08/09/2017 6:58PM

Blind Ambition shows his turf talent in Quick Call Stakes

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Barbara D. Livingston
Blind Ambition (outside) is now 2-for-2 on turf with a victory in Wednesday's Quick Call Stakes at Saratoga.

SARATOGA SPRINGS, N.Y. – Like mother, like son.

Blind Ambition, the 3-year-old son of the multiple turf sprint stakes-winning mare Starfish Bay, made a successful turf sprint stakes debut Wednesday at Saratoga, chasing and finally catching Expedited Vision to win the $100,000 Quick Call Stakes by a half-length. Expedited Vision was second by six lengths over The Money Monster, who was followed, in order, by Mongo Nation, Indy Hill and Malraux.

The win was the third in six races for Blind Ambition, a son of Tapit owned by Gainesway Stable which purchased Blind Ambition for $400,000 at the Fasig Tipton 2-year-old-in-training sale at Timonium last year. Blind Ambition is now 2-for-2 on turf with his previous win coming around two turns at Gulfstream Park.

Todd Pletcher trains Blind Ambition. He also trained Starfish Bay, who won four turf sprint stakes and still holds the Gulfstream Park turf course record for five furlongs (53.75), which she set in 2010.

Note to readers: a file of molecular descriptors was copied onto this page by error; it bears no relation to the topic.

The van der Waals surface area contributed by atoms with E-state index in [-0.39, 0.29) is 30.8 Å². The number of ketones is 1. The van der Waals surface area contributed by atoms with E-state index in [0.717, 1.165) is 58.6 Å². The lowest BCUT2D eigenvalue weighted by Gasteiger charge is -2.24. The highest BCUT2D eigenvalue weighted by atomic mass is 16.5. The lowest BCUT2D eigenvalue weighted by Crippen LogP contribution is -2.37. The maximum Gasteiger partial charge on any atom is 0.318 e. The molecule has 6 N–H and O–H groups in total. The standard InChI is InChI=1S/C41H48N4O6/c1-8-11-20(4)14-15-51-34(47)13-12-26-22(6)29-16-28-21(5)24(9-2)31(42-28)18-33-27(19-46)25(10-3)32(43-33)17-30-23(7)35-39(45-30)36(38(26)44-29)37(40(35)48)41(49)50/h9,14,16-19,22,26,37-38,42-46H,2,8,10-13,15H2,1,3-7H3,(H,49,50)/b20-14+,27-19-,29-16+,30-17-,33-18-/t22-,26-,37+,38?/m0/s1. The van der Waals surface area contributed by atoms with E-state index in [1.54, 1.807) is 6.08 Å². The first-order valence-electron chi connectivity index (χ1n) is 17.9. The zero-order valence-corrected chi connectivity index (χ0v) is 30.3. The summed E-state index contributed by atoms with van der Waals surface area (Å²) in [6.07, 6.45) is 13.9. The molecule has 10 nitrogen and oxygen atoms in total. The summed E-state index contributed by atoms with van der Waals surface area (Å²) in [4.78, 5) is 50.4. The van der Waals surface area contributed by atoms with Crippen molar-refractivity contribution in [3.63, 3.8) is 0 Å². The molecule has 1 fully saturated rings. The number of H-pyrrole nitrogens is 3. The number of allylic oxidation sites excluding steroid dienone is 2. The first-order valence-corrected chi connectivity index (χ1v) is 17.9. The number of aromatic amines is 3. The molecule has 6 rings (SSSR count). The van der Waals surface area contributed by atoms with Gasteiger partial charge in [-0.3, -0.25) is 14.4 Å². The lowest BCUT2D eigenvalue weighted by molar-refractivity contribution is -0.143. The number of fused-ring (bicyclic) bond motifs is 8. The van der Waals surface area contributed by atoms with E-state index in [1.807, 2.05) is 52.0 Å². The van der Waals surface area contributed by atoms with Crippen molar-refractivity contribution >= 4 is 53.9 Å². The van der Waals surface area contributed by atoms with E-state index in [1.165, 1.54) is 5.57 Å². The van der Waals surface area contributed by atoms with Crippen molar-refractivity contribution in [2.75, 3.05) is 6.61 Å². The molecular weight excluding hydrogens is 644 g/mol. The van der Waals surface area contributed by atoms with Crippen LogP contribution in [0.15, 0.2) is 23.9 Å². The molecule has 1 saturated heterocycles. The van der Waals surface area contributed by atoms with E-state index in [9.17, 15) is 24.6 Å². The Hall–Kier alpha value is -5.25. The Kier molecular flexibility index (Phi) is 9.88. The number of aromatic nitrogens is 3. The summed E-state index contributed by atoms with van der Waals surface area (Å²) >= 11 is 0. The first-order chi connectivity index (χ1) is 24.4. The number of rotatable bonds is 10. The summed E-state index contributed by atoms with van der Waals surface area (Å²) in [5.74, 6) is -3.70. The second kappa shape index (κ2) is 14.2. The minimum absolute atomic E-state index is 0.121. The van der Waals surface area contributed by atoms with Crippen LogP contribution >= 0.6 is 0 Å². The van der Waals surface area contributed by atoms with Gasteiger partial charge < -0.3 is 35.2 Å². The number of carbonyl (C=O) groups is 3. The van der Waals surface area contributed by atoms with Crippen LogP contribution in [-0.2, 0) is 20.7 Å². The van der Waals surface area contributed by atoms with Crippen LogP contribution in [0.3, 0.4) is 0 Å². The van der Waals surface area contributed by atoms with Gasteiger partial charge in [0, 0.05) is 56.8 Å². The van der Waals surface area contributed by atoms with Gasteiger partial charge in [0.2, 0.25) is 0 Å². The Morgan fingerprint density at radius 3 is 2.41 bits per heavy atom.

“Starfish Bay was probably one of the fastest fillies we ever trained,” Pletcher said. “But like with any well-bred, good-looking colt, you try to see how they’re going to do on the dirt. He ran pretty well on the dirt, but when we put him on the turf he seemed to excel.”

Blind Ambition, under Javier Castellano, broke from the rail and was part of the second flight along with Malraux and Indy Hill about a length behind Expedited Vision, who set fractions of 22.42 seconds for the quarter and 44.76 for the half-mile.

Turning for home, Castellano tipped Blind Ambition outside and continued to chase Expedited Vision, who still maintained a length lead at the eighth pole. But Blind Ambition kept coming and caught Expedited Vision and Sheldon Russell about 20 yards from the wire to gain the victory.

Blind Ambition covered the 5 1/2 furlongs in 1:01.51 and returned $4.80 as the 7-5 favorite.

“I thought for a moment the other horse snuck away and we had a lot to do, but he was able to catch up to him quickly and Javier took him in hand the last part,” Pletcher said. “Big effort.”

Castellano said the way Blind Ambition finished and galloped out past the wire leads him to believe the horse would prefer longer distances.

“I liked the way he finished, very impressed, I like the way he galloped out, I don’t think the best distance for him is sprinting,” Castellano said. “I think he’ll appreciate more distance.”